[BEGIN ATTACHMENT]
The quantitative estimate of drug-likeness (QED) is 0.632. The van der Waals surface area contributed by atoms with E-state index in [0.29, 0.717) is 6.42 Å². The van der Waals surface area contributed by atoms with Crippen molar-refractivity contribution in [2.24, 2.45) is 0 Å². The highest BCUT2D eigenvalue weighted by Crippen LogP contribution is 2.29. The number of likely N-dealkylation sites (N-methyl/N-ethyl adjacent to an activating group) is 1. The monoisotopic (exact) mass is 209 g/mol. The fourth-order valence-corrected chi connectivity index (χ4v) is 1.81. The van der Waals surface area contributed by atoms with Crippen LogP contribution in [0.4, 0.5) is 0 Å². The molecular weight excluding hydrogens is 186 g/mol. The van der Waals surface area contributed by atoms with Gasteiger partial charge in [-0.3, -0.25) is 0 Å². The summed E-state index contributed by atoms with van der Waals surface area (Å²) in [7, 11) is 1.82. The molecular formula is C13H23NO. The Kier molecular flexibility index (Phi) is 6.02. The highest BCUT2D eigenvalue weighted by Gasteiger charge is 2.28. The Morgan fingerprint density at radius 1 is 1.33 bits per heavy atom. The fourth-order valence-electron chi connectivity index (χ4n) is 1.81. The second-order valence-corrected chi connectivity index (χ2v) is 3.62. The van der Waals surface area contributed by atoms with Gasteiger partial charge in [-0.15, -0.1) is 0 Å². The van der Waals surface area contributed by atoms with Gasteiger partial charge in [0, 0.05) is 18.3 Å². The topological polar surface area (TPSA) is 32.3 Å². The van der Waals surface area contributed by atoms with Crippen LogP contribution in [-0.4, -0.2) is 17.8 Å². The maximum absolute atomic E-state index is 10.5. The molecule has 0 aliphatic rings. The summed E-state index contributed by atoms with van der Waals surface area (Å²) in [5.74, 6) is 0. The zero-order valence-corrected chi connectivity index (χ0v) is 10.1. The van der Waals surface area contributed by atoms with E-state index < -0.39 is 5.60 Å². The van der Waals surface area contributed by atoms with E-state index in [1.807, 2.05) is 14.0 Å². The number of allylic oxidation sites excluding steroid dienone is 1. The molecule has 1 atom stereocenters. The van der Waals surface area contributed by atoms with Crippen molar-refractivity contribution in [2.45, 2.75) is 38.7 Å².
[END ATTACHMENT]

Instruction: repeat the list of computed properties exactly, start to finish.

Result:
The quantitative estimate of drug-likeness (QED) is 0.632. The van der Waals surface area contributed by atoms with E-state index in [0.29, 0.717) is 6.42 Å². The van der Waals surface area contributed by atoms with Crippen molar-refractivity contribution in [2.24, 2.45) is 0 Å². The highest BCUT2D eigenvalue weighted by Crippen LogP contribution is 2.29. The number of likely N-dealkylation sites (N-methyl/N-ethyl adjacent to an activating group) is 1. The monoisotopic (exact) mass is 209 g/mol. The fourth-order valence-corrected chi connectivity index (χ4v) is 1.81. The van der Waals surface area contributed by atoms with Crippen LogP contribution in [0.4, 0.5) is 0 Å². The molecular weight excluding hydrogens is 186 g/mol. The van der Waals surface area contributed by atoms with Gasteiger partial charge in [-0.3, -0.25) is 0 Å². The summed E-state index contributed by atoms with van der Waals surface area (Å²) in [7, 11) is 1.82. The molecular formula is C13H23NO. The Kier molecular flexibility index (Phi) is 6.02. The highest BCUT2D eigenvalue weighted by Gasteiger charge is 2.28. The Morgan fingerprint density at radius 1 is 1.33 bits per heavy atom. The fourth-order valence-electron chi connectivity index (χ4n) is 1.81. The second-order valence-corrected chi connectivity index (χ2v) is 3.62. The van der Waals surface area contributed by atoms with Gasteiger partial charge in [-0.15, -0.1) is 0 Å². The van der Waals surface area contributed by atoms with Gasteiger partial charge in [0, 0.05) is 18.3 Å². The topological polar surface area (TPSA) is 32.3 Å². The van der Waals surface area contributed by atoms with Crippen LogP contribution in [-0.4, -0.2) is 17.8 Å². The maximum absolute atomic E-state index is 10.5. The molecule has 0 aliphatic rings. The summed E-state index contributed by atoms with van der Waals surface area (Å²) in [5.74, 6) is 0. The zero-order valence-corrected chi connectivity index (χ0v) is 10.1. The van der Waals surface area contributed by atoms with E-state index < -0.39 is 5.60 Å². The van der Waals surface area contributed by atoms with E-state index in [1.807, 2.05) is 14.0 Å². The number of allylic oxidation sites excluding steroid dienone is 1. The molecule has 1 atom stereocenters. The van der Waals surface area contributed by atoms with Crippen molar-refractivity contribution in [2.45, 2.75) is 38.7 Å².